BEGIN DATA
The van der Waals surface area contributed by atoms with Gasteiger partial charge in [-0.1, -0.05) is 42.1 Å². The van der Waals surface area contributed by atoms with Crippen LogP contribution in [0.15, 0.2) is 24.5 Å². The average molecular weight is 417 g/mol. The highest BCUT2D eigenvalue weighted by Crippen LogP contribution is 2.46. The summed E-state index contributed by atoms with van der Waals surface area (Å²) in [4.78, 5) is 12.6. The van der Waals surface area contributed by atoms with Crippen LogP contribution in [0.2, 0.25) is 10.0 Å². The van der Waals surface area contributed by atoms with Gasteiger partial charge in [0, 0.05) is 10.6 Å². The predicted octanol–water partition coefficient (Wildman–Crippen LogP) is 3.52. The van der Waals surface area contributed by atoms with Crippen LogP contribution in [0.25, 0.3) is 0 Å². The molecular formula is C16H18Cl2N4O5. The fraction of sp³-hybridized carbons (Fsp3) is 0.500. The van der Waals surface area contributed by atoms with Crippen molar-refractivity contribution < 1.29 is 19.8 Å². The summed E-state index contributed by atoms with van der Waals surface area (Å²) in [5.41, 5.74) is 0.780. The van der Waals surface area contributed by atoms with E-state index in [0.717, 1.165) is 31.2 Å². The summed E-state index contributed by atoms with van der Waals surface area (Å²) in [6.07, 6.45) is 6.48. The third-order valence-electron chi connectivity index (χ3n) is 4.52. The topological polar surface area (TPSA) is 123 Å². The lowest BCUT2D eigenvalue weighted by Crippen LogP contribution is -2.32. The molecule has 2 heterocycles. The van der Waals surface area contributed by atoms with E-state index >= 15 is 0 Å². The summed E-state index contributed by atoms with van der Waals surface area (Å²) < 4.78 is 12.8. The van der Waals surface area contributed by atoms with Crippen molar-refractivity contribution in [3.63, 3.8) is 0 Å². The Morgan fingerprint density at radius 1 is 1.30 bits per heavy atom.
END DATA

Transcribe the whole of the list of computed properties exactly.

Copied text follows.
The van der Waals surface area contributed by atoms with Gasteiger partial charge in [-0.1, -0.05) is 42.1 Å². The van der Waals surface area contributed by atoms with Crippen LogP contribution in [0.15, 0.2) is 24.5 Å². The average molecular weight is 417 g/mol. The highest BCUT2D eigenvalue weighted by Crippen LogP contribution is 2.46. The summed E-state index contributed by atoms with van der Waals surface area (Å²) in [4.78, 5) is 12.6. The van der Waals surface area contributed by atoms with Crippen LogP contribution in [0.2, 0.25) is 10.0 Å². The van der Waals surface area contributed by atoms with Gasteiger partial charge in [0, 0.05) is 10.6 Å². The predicted octanol–water partition coefficient (Wildman–Crippen LogP) is 3.52. The van der Waals surface area contributed by atoms with Crippen LogP contribution in [0.25, 0.3) is 0 Å². The molecular formula is C16H18Cl2N4O5. The fraction of sp³-hybridized carbons (Fsp3) is 0.500. The van der Waals surface area contributed by atoms with Crippen molar-refractivity contribution < 1.29 is 19.8 Å². The summed E-state index contributed by atoms with van der Waals surface area (Å²) in [5.41, 5.74) is 0.780. The van der Waals surface area contributed by atoms with E-state index in [0.717, 1.165) is 31.2 Å². The summed E-state index contributed by atoms with van der Waals surface area (Å²) in [6.07, 6.45) is 6.48. The third-order valence-electron chi connectivity index (χ3n) is 4.52. The topological polar surface area (TPSA) is 123 Å². The lowest BCUT2D eigenvalue weighted by Crippen LogP contribution is -2.32. The molecule has 2 heterocycles. The van der Waals surface area contributed by atoms with E-state index >= 15 is 0 Å². The summed E-state index contributed by atoms with van der Waals surface area (Å²) < 4.78 is 12.8. The van der Waals surface area contributed by atoms with Crippen molar-refractivity contribution in [3.63, 3.8) is 0 Å². The Morgan fingerprint density at radius 1 is 1.30 bits per heavy atom.